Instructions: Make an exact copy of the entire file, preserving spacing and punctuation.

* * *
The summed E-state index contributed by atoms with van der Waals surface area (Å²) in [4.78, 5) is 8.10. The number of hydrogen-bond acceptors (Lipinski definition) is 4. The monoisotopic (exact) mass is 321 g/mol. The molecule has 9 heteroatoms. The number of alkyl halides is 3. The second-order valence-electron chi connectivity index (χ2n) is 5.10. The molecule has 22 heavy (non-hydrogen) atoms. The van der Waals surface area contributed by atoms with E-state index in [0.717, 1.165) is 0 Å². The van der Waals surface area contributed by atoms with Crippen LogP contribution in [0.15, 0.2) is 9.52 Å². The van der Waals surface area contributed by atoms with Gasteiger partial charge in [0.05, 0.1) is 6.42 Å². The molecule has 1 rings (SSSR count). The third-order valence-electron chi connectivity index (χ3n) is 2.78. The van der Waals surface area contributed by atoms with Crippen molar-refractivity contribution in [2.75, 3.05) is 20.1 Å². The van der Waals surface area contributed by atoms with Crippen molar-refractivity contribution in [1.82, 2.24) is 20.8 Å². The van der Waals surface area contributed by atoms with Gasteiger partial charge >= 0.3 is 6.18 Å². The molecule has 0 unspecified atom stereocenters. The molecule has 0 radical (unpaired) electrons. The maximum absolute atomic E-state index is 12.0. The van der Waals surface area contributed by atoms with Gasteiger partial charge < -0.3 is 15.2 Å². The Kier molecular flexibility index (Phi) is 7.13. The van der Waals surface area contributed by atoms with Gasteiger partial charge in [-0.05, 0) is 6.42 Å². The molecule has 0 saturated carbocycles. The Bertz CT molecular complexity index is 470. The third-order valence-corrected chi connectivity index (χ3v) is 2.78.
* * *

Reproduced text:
The summed E-state index contributed by atoms with van der Waals surface area (Å²) in [4.78, 5) is 8.10. The number of hydrogen-bond acceptors (Lipinski definition) is 4. The monoisotopic (exact) mass is 321 g/mol. The molecule has 9 heteroatoms. The number of alkyl halides is 3. The second-order valence-electron chi connectivity index (χ2n) is 5.10. The molecule has 22 heavy (non-hydrogen) atoms. The van der Waals surface area contributed by atoms with E-state index in [0.717, 1.165) is 0 Å². The van der Waals surface area contributed by atoms with Crippen LogP contribution in [0.15, 0.2) is 9.52 Å². The van der Waals surface area contributed by atoms with Gasteiger partial charge in [0.05, 0.1) is 6.42 Å². The molecule has 1 rings (SSSR count). The third-order valence-electron chi connectivity index (χ3n) is 2.78. The van der Waals surface area contributed by atoms with Crippen molar-refractivity contribution in [2.75, 3.05) is 20.1 Å². The van der Waals surface area contributed by atoms with Crippen molar-refractivity contribution in [1.82, 2.24) is 20.8 Å². The van der Waals surface area contributed by atoms with Gasteiger partial charge >= 0.3 is 6.18 Å². The molecule has 0 unspecified atom stereocenters. The molecule has 0 radical (unpaired) electrons. The maximum absolute atomic E-state index is 12.0. The van der Waals surface area contributed by atoms with Gasteiger partial charge < -0.3 is 15.2 Å². The Kier molecular flexibility index (Phi) is 7.13. The van der Waals surface area contributed by atoms with Gasteiger partial charge in [-0.05, 0) is 6.42 Å². The molecule has 0 saturated carbocycles. The Bertz CT molecular complexity index is 470. The third-order valence-corrected chi connectivity index (χ3v) is 2.78.